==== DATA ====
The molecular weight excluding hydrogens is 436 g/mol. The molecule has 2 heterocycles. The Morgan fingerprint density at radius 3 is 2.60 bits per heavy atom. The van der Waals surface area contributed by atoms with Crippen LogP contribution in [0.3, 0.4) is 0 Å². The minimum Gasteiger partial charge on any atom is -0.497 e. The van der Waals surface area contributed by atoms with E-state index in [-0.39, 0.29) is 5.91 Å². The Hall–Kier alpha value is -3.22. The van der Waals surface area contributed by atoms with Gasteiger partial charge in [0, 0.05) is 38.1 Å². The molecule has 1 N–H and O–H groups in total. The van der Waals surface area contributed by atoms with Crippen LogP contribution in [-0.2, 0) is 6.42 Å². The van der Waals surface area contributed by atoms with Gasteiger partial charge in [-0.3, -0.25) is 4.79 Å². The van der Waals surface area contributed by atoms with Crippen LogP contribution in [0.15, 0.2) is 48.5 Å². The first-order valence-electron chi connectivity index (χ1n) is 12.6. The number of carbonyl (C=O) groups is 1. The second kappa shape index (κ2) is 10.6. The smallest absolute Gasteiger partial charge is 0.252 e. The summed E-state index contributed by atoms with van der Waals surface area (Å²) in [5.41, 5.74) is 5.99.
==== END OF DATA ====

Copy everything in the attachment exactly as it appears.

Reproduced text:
The molecular weight excluding hydrogens is 436 g/mol. The molecule has 2 heterocycles. The Morgan fingerprint density at radius 3 is 2.60 bits per heavy atom. The van der Waals surface area contributed by atoms with Crippen LogP contribution in [0.3, 0.4) is 0 Å². The minimum Gasteiger partial charge on any atom is -0.497 e. The van der Waals surface area contributed by atoms with E-state index in [-0.39, 0.29) is 5.91 Å². The Hall–Kier alpha value is -3.22. The van der Waals surface area contributed by atoms with Gasteiger partial charge in [0, 0.05) is 38.1 Å². The molecule has 1 N–H and O–H groups in total. The van der Waals surface area contributed by atoms with Crippen LogP contribution in [-0.2, 0) is 6.42 Å². The van der Waals surface area contributed by atoms with Gasteiger partial charge in [-0.3, -0.25) is 4.79 Å². The van der Waals surface area contributed by atoms with Crippen LogP contribution in [0.15, 0.2) is 48.5 Å². The first-order valence-electron chi connectivity index (χ1n) is 12.6. The number of carbonyl (C=O) groups is 1. The second kappa shape index (κ2) is 10.6. The smallest absolute Gasteiger partial charge is 0.252 e. The summed E-state index contributed by atoms with van der Waals surface area (Å²) in [5.41, 5.74) is 5.99.